The Vocation of Grandparenting
In a series of General Audiences in 2015, Pope Francis considered the value and importance of grandparents to modern families, challenging the secular notion that the word family refers to a small, isolated unit which excludes extended family members.
As the ancient African proverb reminds us, “it takes a community to raise a child.”
How beautiful is the encouragement an elderly person manages to pass on to a young person who is seeking the meaning of faith and of life! It is truly the mission of grandparents, the vocation of the elderly. The words of grandparents have special value for the young. And the young know it. (Pope Francis)
While it’s true that children thrive when nurtured by their primary caretakers, attachments to grandparents enhance the process. By offering a helping hand in caring for the children, grandparents provide their adult children with much-needed support. Grandparents can be great role models, encouraging healthy development simply because they have the time and patience to spend playing, reading, and sharing family stories with their grandchildren.
Unfortunately, secular society seems to believe that nuclear families should raise their children independently, even when both parents work full-time and have after-school activities to manage. Conditioned in this way, families in need of help may hesitate to ask for it from anyone.
However, grandparents have a wonderful way of establishing consistency in the lives of their grandchildren. They provide a sense of security, particularly for children whose parents are separated, live in poverty, have mental health issues, or struggle with addictions. I have witnessed families striving to maintain an image of perfection but eventually falling apart behind closed doors under the pressures of modern-day stress. It was grandparents who saw behind the masks and quietly reached out to their adult children and their families.
Grandparents Connects Kids to Their Family History
The Catholic Grandparents Association explains its view of the role of grandparents:
What could be greater or more important than our vital task of handing on to future generations the values, skills, accomplishments of the past, enhanced by the additions and improvements of our own time? When, as believing Christian grandparents, we talk of our special role in the handing on of the faith, it becomes a calling, a calling from God a vocation. It’s the vocation that gives meaning to our later years, when our strength starts to wane and our powers to decline. As well as being great and important, this is a happy vocation, something to be welcomed and celebrated, something which lights up both our own later life and the early lives of our grandchildren. (The Arlington Catholic Herald)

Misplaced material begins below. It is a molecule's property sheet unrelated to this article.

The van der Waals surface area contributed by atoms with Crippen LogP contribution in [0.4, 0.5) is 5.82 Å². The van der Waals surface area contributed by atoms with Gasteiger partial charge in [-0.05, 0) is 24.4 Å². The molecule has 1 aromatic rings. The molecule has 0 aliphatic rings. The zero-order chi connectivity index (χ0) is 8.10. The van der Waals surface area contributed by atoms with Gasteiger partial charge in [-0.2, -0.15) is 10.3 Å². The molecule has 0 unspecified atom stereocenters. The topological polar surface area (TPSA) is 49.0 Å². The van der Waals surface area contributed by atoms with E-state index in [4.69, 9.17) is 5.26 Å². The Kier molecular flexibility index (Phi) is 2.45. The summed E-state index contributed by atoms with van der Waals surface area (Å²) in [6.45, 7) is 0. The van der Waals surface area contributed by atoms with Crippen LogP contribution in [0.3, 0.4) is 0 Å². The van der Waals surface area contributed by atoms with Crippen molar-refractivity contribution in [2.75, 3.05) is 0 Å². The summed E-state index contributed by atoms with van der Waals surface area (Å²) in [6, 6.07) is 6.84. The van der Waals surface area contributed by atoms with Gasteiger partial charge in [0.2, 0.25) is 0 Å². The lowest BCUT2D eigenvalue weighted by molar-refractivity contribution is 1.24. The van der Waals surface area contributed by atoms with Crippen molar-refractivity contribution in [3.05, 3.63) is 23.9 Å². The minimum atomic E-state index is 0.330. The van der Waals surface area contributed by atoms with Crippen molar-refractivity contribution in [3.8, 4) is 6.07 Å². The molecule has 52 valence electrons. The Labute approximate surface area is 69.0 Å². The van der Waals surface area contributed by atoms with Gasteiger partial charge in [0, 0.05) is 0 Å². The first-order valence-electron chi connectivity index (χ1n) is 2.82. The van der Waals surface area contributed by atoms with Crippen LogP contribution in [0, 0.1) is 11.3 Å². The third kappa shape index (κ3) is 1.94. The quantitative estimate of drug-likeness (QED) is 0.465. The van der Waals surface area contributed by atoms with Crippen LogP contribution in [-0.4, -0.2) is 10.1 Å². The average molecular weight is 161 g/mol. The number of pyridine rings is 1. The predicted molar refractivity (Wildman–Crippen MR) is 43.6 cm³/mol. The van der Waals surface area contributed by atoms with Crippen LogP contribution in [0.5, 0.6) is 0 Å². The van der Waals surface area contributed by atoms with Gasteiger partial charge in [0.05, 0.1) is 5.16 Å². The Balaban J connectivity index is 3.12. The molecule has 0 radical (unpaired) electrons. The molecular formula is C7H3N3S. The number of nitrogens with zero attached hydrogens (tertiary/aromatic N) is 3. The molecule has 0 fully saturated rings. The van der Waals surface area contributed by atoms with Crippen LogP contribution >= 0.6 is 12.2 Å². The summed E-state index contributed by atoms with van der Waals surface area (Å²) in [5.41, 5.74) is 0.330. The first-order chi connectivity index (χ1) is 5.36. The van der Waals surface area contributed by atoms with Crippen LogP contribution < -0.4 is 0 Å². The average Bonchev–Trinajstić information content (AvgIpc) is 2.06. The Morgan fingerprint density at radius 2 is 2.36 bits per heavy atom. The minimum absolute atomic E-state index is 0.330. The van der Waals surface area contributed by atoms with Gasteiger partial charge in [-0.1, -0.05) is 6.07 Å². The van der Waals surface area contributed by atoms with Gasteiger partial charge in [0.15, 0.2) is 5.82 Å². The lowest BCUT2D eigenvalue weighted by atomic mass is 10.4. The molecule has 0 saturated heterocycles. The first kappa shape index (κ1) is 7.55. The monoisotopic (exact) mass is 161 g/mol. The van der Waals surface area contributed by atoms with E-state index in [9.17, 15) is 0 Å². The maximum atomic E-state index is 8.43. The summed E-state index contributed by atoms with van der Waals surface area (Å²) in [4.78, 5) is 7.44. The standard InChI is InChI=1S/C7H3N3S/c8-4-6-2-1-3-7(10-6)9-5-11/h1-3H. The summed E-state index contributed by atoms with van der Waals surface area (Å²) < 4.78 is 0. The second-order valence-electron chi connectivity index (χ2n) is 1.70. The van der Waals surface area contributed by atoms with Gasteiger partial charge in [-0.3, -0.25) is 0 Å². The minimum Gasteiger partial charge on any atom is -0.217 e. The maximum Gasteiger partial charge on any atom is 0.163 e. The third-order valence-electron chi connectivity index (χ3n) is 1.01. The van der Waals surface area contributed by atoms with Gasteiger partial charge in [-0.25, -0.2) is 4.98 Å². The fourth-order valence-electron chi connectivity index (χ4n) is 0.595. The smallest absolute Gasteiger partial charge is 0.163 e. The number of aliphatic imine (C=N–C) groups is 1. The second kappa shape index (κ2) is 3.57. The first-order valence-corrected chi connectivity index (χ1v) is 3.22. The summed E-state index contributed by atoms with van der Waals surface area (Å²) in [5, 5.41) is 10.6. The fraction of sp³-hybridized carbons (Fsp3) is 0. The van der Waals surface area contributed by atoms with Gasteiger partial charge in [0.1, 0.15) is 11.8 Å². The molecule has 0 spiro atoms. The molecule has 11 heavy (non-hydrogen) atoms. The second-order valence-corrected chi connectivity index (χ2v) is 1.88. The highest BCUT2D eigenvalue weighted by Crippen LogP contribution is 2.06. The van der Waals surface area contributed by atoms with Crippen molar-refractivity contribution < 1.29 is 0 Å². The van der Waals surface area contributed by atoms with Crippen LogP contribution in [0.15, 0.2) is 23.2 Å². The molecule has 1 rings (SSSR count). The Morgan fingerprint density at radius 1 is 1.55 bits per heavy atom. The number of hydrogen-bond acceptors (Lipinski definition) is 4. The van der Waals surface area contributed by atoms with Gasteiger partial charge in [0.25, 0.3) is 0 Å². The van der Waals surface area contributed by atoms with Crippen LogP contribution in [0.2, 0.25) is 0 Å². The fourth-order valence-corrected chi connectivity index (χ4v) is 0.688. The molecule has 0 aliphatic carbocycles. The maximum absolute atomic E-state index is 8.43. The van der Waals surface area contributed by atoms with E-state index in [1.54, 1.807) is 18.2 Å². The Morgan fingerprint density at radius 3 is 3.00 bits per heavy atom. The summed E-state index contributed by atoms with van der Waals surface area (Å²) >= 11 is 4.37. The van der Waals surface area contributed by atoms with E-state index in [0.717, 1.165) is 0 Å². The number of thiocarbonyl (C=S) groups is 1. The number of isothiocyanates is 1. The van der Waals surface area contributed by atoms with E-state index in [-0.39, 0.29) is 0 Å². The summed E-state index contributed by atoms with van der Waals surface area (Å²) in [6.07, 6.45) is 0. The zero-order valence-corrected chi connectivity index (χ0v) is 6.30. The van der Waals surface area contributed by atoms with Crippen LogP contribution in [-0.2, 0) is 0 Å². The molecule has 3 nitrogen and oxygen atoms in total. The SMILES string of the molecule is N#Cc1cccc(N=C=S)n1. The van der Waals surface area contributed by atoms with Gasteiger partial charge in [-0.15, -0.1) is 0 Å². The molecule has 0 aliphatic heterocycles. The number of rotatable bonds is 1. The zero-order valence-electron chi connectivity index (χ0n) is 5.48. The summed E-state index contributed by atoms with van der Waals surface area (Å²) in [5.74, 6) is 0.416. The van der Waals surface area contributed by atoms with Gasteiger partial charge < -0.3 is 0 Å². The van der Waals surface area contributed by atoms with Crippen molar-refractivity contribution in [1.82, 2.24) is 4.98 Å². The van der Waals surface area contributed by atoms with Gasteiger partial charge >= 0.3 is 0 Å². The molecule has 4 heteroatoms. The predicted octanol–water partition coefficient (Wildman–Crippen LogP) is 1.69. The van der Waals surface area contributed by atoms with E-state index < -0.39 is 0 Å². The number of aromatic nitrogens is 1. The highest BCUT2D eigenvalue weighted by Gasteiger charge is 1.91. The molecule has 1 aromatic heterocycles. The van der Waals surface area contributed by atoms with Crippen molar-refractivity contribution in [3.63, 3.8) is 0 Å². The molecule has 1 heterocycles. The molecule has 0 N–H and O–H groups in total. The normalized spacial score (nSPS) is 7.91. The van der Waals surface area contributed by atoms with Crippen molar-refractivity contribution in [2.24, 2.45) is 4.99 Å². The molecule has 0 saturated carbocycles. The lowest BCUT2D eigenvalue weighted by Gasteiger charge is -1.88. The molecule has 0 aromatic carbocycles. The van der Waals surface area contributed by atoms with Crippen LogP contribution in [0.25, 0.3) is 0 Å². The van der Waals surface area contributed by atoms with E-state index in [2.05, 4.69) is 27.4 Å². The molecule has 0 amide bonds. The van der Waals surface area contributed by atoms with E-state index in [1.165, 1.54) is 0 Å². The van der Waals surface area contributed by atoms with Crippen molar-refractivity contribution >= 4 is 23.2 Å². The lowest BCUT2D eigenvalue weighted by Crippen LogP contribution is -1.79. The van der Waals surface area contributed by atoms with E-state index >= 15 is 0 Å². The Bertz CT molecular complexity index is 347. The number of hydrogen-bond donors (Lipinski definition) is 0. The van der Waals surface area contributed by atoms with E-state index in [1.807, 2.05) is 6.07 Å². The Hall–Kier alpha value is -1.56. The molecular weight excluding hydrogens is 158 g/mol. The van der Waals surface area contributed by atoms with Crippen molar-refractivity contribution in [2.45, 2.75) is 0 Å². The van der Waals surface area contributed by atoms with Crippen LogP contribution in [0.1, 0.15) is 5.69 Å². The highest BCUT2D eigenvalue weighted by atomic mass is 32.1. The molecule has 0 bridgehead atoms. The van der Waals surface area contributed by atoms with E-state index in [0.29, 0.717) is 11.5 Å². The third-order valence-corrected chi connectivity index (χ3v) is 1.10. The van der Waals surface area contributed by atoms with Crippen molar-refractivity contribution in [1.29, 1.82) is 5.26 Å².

Grandparents offer a sense of cultural heritage and family history, giving their grandchildren a sense of belonging to something bigger than their nuclear family. Of course, grandparents have the time to share their faith with their grandchildren.
A Grandfather’s Prayers
These generational connections are powerful. In fact, a grandparent’s prayers bless grandchildren, even if they never meet each other.
A friend of mine was given up for adoption at birth. However, her birth grandfather, Anthony, was a man of prayer who understood the painful sacrifice his daughter had made and prayed for his granddaughter and great-granddaughter for decades. When my friend’s daughter, Sarah, finally met her grandmother, they connected instantly; it was as if they had known each other all their lives. Sarah looked just like her grandmother, had a similar personality, sense of humour, and even a similar taste in clothes. When Sarah gave birth to a son, she announced, “I am going to call my baby Anthony.”
Sarah did not know it at the time, but Anthony was the name of her great-grandfather, the man who had prayed for her before she was even born.
If you are a young parent, honour your own parents and invite them to connect with your kids’ lives, even if it’s through technology. Grandparents are our kids’ link to the past, just as our kids are their grandparents’ hope for the future. The generations above and below us are irrevocably linked through bloodlines, but more importantly, through the power of the Holy Spirit.
We are able to remind ambitious young people that a life without love is a barren life. We are able say to young people who are afraid that anxiety about the future can be overcome. We are able to teach the young who are overly self-absorbed that there is more joy in giving than in receiving. Grandfathers and grandmothers form the enduring “chorus” of a great spiritual sanctuary, where prayers of supplication and songs of praise sustain the community which toils and struggles in the field of life. (Pope Francis)
Copyright 2019 Melanie Jean Juneau
Image Copyright: Pixabay.com (2011), CC0/PD
This article was originally published at CatholicMom.com and is shared here with permission.